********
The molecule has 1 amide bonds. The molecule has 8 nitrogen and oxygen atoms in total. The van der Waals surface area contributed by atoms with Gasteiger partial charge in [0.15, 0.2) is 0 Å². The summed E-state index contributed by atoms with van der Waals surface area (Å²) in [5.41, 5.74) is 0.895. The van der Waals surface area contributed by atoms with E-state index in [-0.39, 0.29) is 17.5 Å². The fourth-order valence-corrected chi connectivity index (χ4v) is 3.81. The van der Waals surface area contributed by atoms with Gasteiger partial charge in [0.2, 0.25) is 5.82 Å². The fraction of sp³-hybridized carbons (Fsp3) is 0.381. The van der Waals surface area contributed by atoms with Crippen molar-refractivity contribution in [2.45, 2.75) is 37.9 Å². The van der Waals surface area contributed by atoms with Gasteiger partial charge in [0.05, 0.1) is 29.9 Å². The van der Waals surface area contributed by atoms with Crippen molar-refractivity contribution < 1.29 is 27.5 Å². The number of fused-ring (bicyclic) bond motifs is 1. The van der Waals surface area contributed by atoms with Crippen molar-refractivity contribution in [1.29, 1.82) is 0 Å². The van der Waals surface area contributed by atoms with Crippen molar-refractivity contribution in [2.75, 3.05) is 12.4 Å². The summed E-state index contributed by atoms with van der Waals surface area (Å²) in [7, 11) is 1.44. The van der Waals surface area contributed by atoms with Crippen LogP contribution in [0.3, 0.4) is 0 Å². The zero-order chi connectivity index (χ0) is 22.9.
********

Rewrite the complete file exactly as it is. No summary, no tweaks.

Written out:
The molecule has 1 amide bonds. The molecule has 8 nitrogen and oxygen atoms in total. The van der Waals surface area contributed by atoms with Gasteiger partial charge in [0.15, 0.2) is 0 Å². The summed E-state index contributed by atoms with van der Waals surface area (Å²) in [5.41, 5.74) is 0.895. The van der Waals surface area contributed by atoms with E-state index in [-0.39, 0.29) is 17.5 Å². The fourth-order valence-corrected chi connectivity index (χ4v) is 3.81. The van der Waals surface area contributed by atoms with Gasteiger partial charge in [0.2, 0.25) is 5.82 Å². The fraction of sp³-hybridized carbons (Fsp3) is 0.381. The van der Waals surface area contributed by atoms with Crippen molar-refractivity contribution in [2.45, 2.75) is 37.9 Å². The van der Waals surface area contributed by atoms with Gasteiger partial charge in [0.05, 0.1) is 29.9 Å². The van der Waals surface area contributed by atoms with Crippen molar-refractivity contribution < 1.29 is 27.5 Å². The number of fused-ring (bicyclic) bond motifs is 1. The van der Waals surface area contributed by atoms with Crippen molar-refractivity contribution in [1.29, 1.82) is 0 Å². The van der Waals surface area contributed by atoms with Crippen molar-refractivity contribution in [2.75, 3.05) is 12.4 Å². The summed E-state index contributed by atoms with van der Waals surface area (Å²) in [7, 11) is 1.44. The van der Waals surface area contributed by atoms with Crippen LogP contribution in [0.3, 0.4) is 0 Å². The zero-order chi connectivity index (χ0) is 22.9.